Page Center study results in book about speaking truth to power
October 10, 2017
By Marlene S. Neill, Baylor University and Amy Barnes, University of Arkansas-Little Rock
In our new book, “Public Relations Ethics: Senior PR Pros Tell Us How to Speak Up and Keep Your Job,” we point out that one of the biggest challenges young professionals face may very well be properly navigating the internal politics within an organization. Part of the difficulty is based on the reality that business executives do not like to talk about and/or often deny it exists.
Fortunately, through 58 in-depth interviews with members of the Public Relations Society of America (PRSA) College of Fellows and members of the Arthur W. Page Society, we shed new light on the issue of how to raise ethical concerns in a less confrontational manner. The interviews were conducted from December of 2016 through August of 2017.
In our book, we provide a list of the most common persuasion techniques used by senior public relations executives and specific examples of how they were used in actual work settings. We found that men preferred to use case studies or legitimacy appeals based on the organization’s core values as a means for raising an ethical concern. Women also used legitimacy appeals, but also tended to be more likely to recruit allies to raise their concerns as they often found themselves outnumbered in the board room.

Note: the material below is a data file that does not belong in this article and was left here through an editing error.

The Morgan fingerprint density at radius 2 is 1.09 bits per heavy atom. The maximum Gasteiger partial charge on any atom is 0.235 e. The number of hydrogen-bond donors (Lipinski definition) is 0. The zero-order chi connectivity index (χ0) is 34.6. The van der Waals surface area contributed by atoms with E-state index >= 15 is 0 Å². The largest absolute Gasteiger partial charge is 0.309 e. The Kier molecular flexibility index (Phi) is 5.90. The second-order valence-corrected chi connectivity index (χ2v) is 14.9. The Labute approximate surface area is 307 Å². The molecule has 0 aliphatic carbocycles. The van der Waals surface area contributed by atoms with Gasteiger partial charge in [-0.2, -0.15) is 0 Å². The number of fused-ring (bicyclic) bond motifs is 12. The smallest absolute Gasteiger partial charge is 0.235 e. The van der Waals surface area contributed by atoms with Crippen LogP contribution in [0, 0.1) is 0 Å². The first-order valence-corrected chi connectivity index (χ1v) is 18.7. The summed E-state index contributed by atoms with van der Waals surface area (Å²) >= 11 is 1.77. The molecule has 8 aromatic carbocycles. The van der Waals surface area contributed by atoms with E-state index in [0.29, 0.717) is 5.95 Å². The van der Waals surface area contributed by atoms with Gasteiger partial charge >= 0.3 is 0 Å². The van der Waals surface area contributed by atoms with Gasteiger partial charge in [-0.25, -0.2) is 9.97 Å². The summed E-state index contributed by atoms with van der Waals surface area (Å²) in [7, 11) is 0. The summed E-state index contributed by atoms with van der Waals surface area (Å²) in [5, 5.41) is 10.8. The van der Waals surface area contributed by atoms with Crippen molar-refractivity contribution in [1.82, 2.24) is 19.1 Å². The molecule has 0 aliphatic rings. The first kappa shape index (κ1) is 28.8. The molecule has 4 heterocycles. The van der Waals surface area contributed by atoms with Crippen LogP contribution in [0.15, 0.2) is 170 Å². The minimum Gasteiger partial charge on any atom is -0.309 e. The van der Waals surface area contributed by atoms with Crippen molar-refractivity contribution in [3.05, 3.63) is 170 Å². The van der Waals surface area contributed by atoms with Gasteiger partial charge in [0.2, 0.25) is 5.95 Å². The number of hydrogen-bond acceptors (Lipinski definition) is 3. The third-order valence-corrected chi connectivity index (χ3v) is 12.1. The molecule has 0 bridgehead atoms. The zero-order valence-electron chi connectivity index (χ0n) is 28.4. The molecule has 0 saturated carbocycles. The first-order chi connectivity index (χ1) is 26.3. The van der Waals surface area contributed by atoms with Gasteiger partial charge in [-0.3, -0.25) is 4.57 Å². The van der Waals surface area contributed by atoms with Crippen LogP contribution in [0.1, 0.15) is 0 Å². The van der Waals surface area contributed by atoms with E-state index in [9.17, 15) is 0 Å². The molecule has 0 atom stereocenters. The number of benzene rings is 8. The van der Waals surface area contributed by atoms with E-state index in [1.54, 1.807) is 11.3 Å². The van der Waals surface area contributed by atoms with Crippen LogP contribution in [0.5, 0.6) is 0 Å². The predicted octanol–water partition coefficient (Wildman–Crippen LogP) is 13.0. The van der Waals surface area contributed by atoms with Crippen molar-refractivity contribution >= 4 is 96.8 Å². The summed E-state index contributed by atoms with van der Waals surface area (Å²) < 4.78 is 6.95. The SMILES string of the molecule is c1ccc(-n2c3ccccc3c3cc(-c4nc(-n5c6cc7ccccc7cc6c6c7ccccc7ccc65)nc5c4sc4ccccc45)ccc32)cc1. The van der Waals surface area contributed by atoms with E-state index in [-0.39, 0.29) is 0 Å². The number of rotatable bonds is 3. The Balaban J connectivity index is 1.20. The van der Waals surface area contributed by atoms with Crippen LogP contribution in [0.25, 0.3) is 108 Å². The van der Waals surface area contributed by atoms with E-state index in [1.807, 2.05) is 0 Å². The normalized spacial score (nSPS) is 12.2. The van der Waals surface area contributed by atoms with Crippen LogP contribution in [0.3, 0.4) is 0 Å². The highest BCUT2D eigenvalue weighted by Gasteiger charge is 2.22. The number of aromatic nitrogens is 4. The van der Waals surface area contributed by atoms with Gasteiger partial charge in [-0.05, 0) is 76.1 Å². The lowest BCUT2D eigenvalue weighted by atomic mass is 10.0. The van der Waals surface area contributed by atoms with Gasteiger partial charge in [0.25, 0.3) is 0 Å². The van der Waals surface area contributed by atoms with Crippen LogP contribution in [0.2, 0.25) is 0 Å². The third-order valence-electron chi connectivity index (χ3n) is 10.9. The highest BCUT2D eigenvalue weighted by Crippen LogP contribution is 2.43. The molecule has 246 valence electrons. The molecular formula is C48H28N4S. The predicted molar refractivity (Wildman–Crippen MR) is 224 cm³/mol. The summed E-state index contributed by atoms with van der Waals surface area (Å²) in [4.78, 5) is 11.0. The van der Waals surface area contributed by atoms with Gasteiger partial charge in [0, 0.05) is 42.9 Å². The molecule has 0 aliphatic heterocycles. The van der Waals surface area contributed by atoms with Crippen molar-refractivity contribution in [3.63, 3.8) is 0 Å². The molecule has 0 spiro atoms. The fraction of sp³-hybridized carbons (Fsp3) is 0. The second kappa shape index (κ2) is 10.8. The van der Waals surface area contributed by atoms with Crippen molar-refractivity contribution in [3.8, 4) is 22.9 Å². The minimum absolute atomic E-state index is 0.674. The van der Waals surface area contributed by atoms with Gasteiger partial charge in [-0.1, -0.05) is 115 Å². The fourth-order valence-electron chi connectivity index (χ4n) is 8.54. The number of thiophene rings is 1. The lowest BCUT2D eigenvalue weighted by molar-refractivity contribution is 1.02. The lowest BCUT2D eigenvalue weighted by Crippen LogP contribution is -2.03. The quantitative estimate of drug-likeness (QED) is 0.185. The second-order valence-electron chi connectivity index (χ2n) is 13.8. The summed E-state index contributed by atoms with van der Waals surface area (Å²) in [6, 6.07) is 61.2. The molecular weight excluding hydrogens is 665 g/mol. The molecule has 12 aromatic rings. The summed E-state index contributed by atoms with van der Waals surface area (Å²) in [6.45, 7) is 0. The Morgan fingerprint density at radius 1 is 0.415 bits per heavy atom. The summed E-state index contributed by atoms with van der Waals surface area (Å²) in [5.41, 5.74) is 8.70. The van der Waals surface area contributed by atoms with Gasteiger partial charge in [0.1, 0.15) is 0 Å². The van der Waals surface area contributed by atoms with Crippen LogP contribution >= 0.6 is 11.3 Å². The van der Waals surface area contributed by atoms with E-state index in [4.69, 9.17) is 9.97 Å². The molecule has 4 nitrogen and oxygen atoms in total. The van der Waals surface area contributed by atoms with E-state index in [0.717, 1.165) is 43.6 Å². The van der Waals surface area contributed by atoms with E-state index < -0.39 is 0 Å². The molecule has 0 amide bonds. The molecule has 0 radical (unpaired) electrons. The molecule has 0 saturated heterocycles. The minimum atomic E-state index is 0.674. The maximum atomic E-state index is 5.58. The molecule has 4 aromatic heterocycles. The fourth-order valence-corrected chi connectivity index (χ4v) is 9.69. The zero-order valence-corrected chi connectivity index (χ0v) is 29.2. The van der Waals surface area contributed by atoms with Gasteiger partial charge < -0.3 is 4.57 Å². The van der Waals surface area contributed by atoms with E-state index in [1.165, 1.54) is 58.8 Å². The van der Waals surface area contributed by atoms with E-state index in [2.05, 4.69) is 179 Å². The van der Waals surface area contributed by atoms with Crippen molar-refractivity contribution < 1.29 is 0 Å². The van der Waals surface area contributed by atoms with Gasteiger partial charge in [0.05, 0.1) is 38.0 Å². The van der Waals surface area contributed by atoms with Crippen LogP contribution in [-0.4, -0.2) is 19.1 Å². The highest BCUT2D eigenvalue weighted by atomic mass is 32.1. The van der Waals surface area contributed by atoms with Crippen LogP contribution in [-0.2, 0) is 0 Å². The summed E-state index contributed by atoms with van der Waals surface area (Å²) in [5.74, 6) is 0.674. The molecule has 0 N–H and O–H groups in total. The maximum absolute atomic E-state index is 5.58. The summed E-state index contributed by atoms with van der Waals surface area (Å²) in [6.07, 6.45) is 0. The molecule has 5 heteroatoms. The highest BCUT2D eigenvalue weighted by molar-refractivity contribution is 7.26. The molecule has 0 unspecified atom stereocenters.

Other topics covered in the book include the importance of building relationships with colleagues working in other internal departments, how to become more influential, how to recruit allies and build coalitions to support ethical decision making, the techniques of “rocking the boat” or serving as a whistleblower, the role of ethics training and mentors, approaches for building an ethical culture, and practical advice from senior executives.
The book is written for and targeted toward upper-level undergraduate students, graduate students and young professionals who are interested in pursuing careers in management. While the book is focused on ethics counseling, the lessons are applicable to public relations counsel generally.
This project was supported by a Page Legacy Scholar Grant from the Arthur W. Page Center.